SAGAL: It's better than my French. What was American cuisine cooking like when you came to America, say that was around 1950 or so?
PEPIN: 1959, the end of 1959, yes. It was only - there was one salad in the supermarket. That was iceberg.
SAGAL: Iceberg lettuce, yeah.
PEPIN: Yeah, there was no lettuce. There was no leaks, no shallots and I remember going to Midtown, Manhattan, and asking at a supermarket where are the mushrooms? They say aisle five, and that was canned mushrooms. They didn't have any fresh mushrooms at the time. So it was quite a different world.
SAGAL: And you didn't immediately jump back into the ocean and start swimming back to France.
NEKO CASE: Seriously.
PEPIN: No, the beef was incredible. The beef was incredible and the lime and the lobster. And the girls were beautiful in New York, too.
SAGAL: Oh, yeah.
SAGAL: And by the end of the ‘60s though, you were a very well-known chef, is that not right?
PEPIN: Well, not really. By the end of the ‘60s, I was working for Howard Johnson.
SAGAL: Wait a minute. You worked for Howard Johnson. For people who don’t remember because they’re almost gone, Howard Johnson was this chain restaurant...
PEPIN: The fried clams...
PEPIN: ...And the clam chowder - yes, it was terrific.
SAGAL: You made the recipe for those fried clams that I ate I don’t know how much of?
PEPIN: Well, I didn’t make the recipe. I improved the recipe.
PEPIN: It was very good. It was a family restaurant and good price. And they did an incredible Manhattan. And that’s where I learned how to make cocktails.
SAGAL: Make cocktails?
PEPIN: Yes, right. Yes. And that’s where I learned how to make the proper hamburger as well, so...
SAGAL: Can you tell...
PEPIN: I learned a lot.
SAGAL: Can you tell us, as one of the most acclaimed chefs really in the world, what is the secret to the correct hamburger?
PEPIN: Well, mine, I do it with - with brisket - you know, Jewish brisket...
SAGAL: Oh, I know it well.
PEPIN: ...Big, fat Jewish brisket...
PEPIN: OK, you do it, OK. So I ground that and etch out the right amount of fat, do this and make it very juicy. And when you put it on the grill, don’t press on it. You take the juice out of it. And I like it with iceberg lettuce and onion and tomato. And I toast my bread, and I rub it with garlic after they are toasted. And I make the best hamburger you ever have in your life.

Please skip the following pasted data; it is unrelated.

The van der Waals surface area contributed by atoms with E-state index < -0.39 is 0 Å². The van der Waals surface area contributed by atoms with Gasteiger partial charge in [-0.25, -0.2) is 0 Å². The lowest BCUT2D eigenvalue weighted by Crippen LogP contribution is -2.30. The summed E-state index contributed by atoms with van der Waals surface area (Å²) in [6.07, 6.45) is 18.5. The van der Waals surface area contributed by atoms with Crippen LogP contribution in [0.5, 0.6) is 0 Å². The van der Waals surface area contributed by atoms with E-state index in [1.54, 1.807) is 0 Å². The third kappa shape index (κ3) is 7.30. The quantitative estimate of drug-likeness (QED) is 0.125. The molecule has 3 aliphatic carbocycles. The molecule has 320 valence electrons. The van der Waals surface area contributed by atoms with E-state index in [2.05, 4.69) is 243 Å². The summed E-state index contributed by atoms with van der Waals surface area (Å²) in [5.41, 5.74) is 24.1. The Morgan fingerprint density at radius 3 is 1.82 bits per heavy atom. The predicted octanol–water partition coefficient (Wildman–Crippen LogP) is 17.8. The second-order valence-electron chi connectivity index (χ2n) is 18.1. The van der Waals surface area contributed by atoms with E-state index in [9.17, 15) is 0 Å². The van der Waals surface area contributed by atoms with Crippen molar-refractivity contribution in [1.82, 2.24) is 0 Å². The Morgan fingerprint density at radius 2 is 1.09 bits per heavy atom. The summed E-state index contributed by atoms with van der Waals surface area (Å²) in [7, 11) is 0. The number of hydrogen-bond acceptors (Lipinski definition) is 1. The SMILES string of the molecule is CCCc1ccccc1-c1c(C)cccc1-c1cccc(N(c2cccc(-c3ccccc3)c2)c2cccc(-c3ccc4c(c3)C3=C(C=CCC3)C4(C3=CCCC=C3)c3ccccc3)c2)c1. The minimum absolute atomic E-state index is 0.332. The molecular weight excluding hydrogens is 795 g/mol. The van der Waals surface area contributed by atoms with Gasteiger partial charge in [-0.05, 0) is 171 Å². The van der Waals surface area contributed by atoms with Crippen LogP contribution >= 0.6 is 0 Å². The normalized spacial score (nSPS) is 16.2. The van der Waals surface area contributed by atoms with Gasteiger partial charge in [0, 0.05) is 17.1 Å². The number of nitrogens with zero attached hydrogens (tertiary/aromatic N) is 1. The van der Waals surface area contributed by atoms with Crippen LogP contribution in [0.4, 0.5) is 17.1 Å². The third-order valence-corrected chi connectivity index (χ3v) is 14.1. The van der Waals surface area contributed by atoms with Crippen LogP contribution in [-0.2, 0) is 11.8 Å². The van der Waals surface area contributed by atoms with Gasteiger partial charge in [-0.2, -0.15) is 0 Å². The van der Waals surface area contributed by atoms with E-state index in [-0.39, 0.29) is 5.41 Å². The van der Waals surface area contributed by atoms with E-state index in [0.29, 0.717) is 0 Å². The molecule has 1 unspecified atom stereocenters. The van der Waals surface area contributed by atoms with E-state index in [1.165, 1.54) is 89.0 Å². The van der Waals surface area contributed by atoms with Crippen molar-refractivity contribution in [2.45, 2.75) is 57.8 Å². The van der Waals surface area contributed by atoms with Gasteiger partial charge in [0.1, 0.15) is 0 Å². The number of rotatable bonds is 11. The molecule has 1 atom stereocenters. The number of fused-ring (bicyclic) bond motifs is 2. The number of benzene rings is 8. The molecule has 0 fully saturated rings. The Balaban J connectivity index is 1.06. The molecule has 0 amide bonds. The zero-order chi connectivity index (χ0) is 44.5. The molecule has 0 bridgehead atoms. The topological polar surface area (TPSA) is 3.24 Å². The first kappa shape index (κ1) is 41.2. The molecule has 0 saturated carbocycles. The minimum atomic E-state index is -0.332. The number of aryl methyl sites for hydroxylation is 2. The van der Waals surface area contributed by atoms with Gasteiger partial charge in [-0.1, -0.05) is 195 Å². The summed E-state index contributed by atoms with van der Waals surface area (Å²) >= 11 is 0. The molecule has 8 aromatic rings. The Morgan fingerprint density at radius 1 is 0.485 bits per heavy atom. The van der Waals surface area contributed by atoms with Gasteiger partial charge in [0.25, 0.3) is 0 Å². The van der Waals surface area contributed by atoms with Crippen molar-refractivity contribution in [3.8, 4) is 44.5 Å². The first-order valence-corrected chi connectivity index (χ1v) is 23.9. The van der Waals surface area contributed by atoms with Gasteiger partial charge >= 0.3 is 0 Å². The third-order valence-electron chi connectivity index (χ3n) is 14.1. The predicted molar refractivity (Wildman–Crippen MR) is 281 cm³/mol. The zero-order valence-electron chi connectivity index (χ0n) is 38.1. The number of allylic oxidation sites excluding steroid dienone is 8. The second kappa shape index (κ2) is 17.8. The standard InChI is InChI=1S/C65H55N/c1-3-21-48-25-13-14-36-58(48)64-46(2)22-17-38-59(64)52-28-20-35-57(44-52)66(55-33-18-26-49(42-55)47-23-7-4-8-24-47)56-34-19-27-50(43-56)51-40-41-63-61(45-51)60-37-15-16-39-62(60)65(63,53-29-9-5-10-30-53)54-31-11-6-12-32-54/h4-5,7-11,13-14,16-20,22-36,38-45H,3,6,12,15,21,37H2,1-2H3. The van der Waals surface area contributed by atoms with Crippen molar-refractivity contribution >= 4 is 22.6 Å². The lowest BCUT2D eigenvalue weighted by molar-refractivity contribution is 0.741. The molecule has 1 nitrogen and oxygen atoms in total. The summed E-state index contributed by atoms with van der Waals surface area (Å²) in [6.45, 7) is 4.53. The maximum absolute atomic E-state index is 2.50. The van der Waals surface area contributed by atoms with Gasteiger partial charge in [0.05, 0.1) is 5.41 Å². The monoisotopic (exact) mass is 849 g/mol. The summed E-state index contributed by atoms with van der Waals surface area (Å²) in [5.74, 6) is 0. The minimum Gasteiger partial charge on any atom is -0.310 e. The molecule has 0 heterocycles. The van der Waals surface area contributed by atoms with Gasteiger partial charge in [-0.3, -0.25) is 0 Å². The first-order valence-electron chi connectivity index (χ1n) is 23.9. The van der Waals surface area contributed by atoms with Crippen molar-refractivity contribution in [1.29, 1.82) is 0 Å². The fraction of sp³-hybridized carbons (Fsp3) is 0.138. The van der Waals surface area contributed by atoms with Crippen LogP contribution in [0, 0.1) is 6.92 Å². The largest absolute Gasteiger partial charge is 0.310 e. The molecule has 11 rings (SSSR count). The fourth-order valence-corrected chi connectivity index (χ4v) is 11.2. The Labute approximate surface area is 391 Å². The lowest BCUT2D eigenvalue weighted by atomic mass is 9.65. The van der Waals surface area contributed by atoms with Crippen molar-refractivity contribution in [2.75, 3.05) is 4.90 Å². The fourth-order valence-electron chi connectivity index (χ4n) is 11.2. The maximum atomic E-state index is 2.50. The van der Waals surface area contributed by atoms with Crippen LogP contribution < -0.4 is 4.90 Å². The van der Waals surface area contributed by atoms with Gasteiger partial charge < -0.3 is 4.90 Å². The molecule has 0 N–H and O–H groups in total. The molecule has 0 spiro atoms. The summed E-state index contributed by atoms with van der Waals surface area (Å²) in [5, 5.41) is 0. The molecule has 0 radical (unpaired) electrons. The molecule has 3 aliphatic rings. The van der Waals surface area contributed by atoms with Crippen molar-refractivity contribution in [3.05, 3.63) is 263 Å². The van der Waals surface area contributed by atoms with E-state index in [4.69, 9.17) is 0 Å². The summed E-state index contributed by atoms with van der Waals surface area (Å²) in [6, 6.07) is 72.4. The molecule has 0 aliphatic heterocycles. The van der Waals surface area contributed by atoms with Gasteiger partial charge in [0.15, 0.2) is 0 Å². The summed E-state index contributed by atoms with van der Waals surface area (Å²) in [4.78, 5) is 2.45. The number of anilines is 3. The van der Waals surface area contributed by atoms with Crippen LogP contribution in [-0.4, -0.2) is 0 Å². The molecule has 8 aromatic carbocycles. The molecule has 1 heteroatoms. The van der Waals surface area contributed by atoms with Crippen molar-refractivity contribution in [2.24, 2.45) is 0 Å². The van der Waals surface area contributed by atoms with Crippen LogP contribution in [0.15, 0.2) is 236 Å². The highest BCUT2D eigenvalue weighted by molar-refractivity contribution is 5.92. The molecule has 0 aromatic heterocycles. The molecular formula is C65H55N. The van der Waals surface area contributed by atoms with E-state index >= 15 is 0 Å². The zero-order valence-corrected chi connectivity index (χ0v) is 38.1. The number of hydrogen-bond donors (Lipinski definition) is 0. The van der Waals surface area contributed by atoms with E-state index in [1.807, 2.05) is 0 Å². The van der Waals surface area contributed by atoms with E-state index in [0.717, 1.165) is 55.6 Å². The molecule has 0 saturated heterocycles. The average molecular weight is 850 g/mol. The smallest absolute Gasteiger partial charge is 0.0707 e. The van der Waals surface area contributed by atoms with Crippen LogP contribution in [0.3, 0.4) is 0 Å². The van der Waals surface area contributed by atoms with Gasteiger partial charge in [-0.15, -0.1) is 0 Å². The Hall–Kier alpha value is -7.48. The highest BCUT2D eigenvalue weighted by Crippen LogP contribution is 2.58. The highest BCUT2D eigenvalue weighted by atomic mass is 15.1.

SAGAL: That sounds pretty awesome.
SAGAL: When you go into a restaurant, is the restaurant terrified to cook for you? You're Jacques Pepin.
PEPIN: I hope so.
PEPIN: No, they are not. They are not, no.
SAGAL: If you ever get a restaurant - go to a restaurant where you don't know the owner and the food is bad, do you send it back? Do you say something? Or do you...
PEPIN: No, no, the chef come and - you know, and he asked me what do you think? And I usually say, you know what? You'll never be better than today.
SAGAL: That's - that's very good.
PEPIN: Yeah, take it the way you want.
SAGAL: We actually - we had a question for you. I'm going to ask it. Let's assume that you knew the world was about to end - tomorrow, Donald Trump's inauguration. So this...
PEPIN: Oh, my God.
SAGAL: So this is your last meal.
SAGAL: What would you choose for your last meal?
PEPIN: Well, if it's my last meal, it's going to be very, very, very, very long.
PEPIN: Like, three months or...
SAGAL: Well, chef Jacques Pepin, it is a pleasure to talk to you. We have asked you here to play game we're calling...
KURTIS: Lift, Support but for the Love of God Please Don't Separate.
SAGAL: You are Jacques Pepin, famous chef. But what do you know about jockstraps?
PEPIN: Jacques who?
SAGAL: Jockstraps - famous undergarment. Jockstraps, we're going to ask you three questions about...
PEPIN: Oh, Jockstraps.
SAGAL: Jockstraps, you know what they call them in France - le strap de Jacques (ph).